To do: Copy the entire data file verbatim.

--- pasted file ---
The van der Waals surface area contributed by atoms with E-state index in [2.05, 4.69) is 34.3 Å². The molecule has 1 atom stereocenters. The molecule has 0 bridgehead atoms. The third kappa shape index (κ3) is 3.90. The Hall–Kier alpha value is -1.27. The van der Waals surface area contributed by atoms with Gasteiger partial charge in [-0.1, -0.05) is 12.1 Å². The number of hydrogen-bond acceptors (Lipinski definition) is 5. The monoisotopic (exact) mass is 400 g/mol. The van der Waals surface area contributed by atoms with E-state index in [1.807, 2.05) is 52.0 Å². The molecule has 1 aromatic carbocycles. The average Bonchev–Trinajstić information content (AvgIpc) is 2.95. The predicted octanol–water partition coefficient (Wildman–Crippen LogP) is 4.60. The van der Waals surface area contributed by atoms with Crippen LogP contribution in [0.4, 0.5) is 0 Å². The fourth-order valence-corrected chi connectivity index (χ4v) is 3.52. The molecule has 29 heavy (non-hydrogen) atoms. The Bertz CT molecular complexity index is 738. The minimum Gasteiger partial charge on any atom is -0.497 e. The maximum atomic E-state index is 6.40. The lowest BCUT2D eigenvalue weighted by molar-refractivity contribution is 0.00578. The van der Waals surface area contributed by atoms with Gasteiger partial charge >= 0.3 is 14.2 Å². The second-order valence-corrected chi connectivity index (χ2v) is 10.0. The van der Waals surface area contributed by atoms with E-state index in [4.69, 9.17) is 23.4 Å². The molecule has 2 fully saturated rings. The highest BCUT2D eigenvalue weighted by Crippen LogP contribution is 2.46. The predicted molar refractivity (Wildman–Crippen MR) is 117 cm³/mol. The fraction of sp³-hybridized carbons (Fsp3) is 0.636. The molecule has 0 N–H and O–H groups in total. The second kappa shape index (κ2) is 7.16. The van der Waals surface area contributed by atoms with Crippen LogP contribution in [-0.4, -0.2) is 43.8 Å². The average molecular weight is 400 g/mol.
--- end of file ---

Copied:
The van der Waals surface area contributed by atoms with E-state index in [2.05, 4.69) is 34.3 Å². The molecule has 1 atom stereocenters. The molecule has 0 bridgehead atoms. The third kappa shape index (κ3) is 3.90. The Hall–Kier alpha value is -1.27. The van der Waals surface area contributed by atoms with Gasteiger partial charge in [-0.1, -0.05) is 12.1 Å². The number of hydrogen-bond acceptors (Lipinski definition) is 5. The monoisotopic (exact) mass is 400 g/mol. The van der Waals surface area contributed by atoms with E-state index in [1.807, 2.05) is 52.0 Å². The molecule has 1 aromatic carbocycles. The average Bonchev–Trinajstić information content (AvgIpc) is 2.95. The predicted octanol–water partition coefficient (Wildman–Crippen LogP) is 4.60. The van der Waals surface area contributed by atoms with Crippen LogP contribution in [0.4, 0.5) is 0 Å². The fourth-order valence-corrected chi connectivity index (χ4v) is 3.52. The molecule has 29 heavy (non-hydrogen) atoms. The Bertz CT molecular complexity index is 738. The minimum Gasteiger partial charge on any atom is -0.497 e. The maximum atomic E-state index is 6.40. The lowest BCUT2D eigenvalue weighted by molar-refractivity contribution is 0.00578. The van der Waals surface area contributed by atoms with Gasteiger partial charge >= 0.3 is 14.2 Å². The second-order valence-corrected chi connectivity index (χ2v) is 10.0. The van der Waals surface area contributed by atoms with E-state index in [4.69, 9.17) is 23.4 Å². The molecule has 2 fully saturated rings. The highest BCUT2D eigenvalue weighted by Crippen LogP contribution is 2.46. The predicted molar refractivity (Wildman–Crippen MR) is 117 cm³/mol. The fraction of sp³-hybridized carbons (Fsp3) is 0.636. The molecule has 0 N–H and O–H groups in total. The second kappa shape index (κ2) is 7.16. The van der Waals surface area contributed by atoms with Crippen LogP contribution in [-0.4, -0.2) is 43.8 Å². The average molecular weight is 400 g/mol.